BioNTech SE is discussing the possibility of Covid-19 vaccine production sites in Africa to expand the company’s supply network in regions around the world, chief executive officer Ugur Sahin said.
“I can imagine a production network in South America and for Africa,” Sahin said at a briefing with members of Germany’s foreign press association. “We are also talking about African production sites.”
Though BioNTech and its US partner Pfizer have committed to make 2.5 billion doses of their two-shot vaccine this year, the vast majority are tied up in lucrative contracts with the world’s wealthiest countries. Africa trails the rest of the world in accessing the shots it needs to immunize its more than 1 billion residents. Globally, countries with the highest incomes are getting vaccinated about 25 times faster than those with the lowest, Bloomberg’s Vaccine Tracker shows.
Sahin said he had met with representatives from Gavi, the Vaccine Alliance, earlier on Wednesday about how to make more shots available in low-income countries.
Giving up patent rights on the vaccine isn’t the solution, the CEO said, adding that BioNTech wants to avoid a proliferation of versions of its shot. One possibility instead would be a special license for competent manufacturers, though he said such production wouldn’t be able to help with supply until the end of next year.
“We don’t want to see a qualitatively inferior vaccine in Africa,” Sahin said. “Everything has to be certified. This is why we’re talking to organisations about giving a license for certified producers.”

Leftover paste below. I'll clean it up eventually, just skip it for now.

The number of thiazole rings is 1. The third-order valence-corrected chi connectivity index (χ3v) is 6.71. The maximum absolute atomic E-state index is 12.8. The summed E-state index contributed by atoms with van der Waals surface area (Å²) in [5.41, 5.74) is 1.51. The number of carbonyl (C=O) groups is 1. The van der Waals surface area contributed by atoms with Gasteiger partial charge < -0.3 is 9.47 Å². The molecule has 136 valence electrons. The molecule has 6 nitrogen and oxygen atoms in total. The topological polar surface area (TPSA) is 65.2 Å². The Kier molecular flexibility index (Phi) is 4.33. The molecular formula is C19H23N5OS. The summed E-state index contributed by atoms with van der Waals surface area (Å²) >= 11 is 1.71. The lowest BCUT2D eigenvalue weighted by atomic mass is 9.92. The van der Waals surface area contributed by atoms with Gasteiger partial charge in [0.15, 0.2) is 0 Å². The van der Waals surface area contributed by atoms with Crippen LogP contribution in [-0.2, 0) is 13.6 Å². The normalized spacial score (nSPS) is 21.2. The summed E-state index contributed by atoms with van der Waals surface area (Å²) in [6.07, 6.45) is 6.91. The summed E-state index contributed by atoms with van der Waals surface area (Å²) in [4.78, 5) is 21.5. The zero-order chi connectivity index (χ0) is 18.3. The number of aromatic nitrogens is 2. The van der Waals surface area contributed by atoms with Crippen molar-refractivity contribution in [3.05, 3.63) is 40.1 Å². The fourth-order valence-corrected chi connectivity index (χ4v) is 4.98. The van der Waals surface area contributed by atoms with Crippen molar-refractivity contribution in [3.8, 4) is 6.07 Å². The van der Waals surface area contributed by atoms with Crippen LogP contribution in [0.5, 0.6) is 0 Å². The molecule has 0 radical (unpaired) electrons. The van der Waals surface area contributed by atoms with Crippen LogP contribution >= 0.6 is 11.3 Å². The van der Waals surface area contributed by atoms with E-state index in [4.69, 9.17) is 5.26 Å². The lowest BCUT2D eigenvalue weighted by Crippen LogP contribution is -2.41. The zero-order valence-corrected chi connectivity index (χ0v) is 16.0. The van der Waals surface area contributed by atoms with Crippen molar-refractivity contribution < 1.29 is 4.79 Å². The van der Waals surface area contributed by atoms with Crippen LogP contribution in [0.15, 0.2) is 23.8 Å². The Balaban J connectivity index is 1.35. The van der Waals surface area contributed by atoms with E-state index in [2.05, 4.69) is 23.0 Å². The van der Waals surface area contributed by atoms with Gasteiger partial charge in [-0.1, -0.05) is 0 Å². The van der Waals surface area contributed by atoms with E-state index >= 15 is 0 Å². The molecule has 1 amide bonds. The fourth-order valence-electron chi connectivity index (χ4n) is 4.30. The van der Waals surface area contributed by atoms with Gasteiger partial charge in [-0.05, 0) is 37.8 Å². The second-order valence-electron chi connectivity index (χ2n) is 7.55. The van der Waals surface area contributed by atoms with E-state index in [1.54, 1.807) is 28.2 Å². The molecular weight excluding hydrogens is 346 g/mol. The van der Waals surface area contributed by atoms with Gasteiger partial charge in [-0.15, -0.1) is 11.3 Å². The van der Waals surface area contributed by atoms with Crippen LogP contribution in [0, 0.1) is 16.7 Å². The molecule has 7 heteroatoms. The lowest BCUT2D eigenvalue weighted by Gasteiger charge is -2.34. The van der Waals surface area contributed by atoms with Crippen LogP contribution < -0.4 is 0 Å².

African epidemiologists and some politicians have said the continent needs to develop its own vaccine manufacturing. Currently, the ability to make vaccines of any kind — and largely just packaging the shots rather than producing them — is confined to South Africa, Senegal and Egypt on the continent.
South Africa’s Aspen Pharmacare Holdings has agreed to manufacture as many as 300 million Johnson & Johnson Covid shots annually at a plant it owns in the country. The country’s partly state-owned Biovac Institute plans to build an active pharmaceutical ingredients plant at a cost of as much as 200 million euros ($241 million) to make Covid shots in a partnership with ImmunityBio Inc.
“The greatest lesson that vaccine nationalism has taught us is the critical urgency for Africa to develop, manufacture and distribute its own biotechnology,” South African Health Minister Zweli Mkhize said in an April 7 speech.
There is a business case for having vaccines made in Africa and it’s also key to make sure the virus is defeated globally, Mkhize said on Wednesday while speaking on a panel.
“This should be understood as an act of investment not one of charity,” he said. “Our inability to diversify the manufacturing of vaccines is going to make the continent very vulnerable as everyone will concentrate on their own variants and this means the pandemic will restart.”
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